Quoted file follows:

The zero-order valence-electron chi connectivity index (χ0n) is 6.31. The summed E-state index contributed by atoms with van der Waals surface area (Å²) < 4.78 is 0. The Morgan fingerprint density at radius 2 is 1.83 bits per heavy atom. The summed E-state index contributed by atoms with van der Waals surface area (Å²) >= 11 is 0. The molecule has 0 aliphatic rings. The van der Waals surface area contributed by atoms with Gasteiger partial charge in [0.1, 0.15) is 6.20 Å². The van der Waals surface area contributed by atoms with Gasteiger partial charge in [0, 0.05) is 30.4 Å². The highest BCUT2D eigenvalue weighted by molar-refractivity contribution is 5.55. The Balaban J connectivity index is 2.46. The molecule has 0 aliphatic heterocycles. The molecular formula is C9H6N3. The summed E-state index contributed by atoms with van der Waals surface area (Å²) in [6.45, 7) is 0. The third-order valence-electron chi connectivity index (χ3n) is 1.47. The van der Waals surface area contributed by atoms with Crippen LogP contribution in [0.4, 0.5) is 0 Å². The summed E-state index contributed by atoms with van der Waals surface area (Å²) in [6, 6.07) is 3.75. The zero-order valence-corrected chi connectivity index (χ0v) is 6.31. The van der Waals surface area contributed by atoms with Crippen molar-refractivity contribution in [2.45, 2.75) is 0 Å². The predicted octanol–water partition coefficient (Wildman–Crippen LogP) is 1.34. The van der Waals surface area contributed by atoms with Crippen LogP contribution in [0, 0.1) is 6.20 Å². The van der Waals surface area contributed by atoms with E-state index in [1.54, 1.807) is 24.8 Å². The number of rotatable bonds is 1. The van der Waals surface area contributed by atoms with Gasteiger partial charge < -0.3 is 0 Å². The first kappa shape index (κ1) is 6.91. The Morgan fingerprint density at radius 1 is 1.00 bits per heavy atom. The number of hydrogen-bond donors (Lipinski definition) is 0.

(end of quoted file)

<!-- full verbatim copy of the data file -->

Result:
The zero-order valence-electron chi connectivity index (χ0n) is 6.31. The summed E-state index contributed by atoms with van der Waals surface area (Å²) < 4.78 is 0. The Morgan fingerprint density at radius 2 is 1.83 bits per heavy atom. The summed E-state index contributed by atoms with van der Waals surface area (Å²) >= 11 is 0. The molecule has 0 aliphatic rings. The van der Waals surface area contributed by atoms with Gasteiger partial charge in [0.1, 0.15) is 6.20 Å². The van der Waals surface area contributed by atoms with Gasteiger partial charge in [0, 0.05) is 30.4 Å². The highest BCUT2D eigenvalue weighted by molar-refractivity contribution is 5.55. The Balaban J connectivity index is 2.46. The molecule has 0 aliphatic heterocycles. The molecular formula is C9H6N3. The summed E-state index contributed by atoms with van der Waals surface area (Å²) in [6.45, 7) is 0. The third-order valence-electron chi connectivity index (χ3n) is 1.47. The van der Waals surface area contributed by atoms with Crippen LogP contribution in [0.4, 0.5) is 0 Å². The summed E-state index contributed by atoms with van der Waals surface area (Å²) in [6, 6.07) is 3.75. The zero-order valence-corrected chi connectivity index (χ0v) is 6.31. The van der Waals surface area contributed by atoms with Crippen molar-refractivity contribution in [2.45, 2.75) is 0 Å². The predicted octanol–water partition coefficient (Wildman–Crippen LogP) is 1.34. The van der Waals surface area contributed by atoms with Crippen LogP contribution in [0, 0.1) is 6.20 Å². The van der Waals surface area contributed by atoms with E-state index in [1.54, 1.807) is 24.8 Å². The number of rotatable bonds is 1. The van der Waals surface area contributed by atoms with Gasteiger partial charge < -0.3 is 0 Å². The first kappa shape index (κ1) is 6.91. The Morgan fingerprint density at radius 1 is 1.00 bits per heavy atom. The number of hydrogen-bond donors (Lipinski definition) is 0.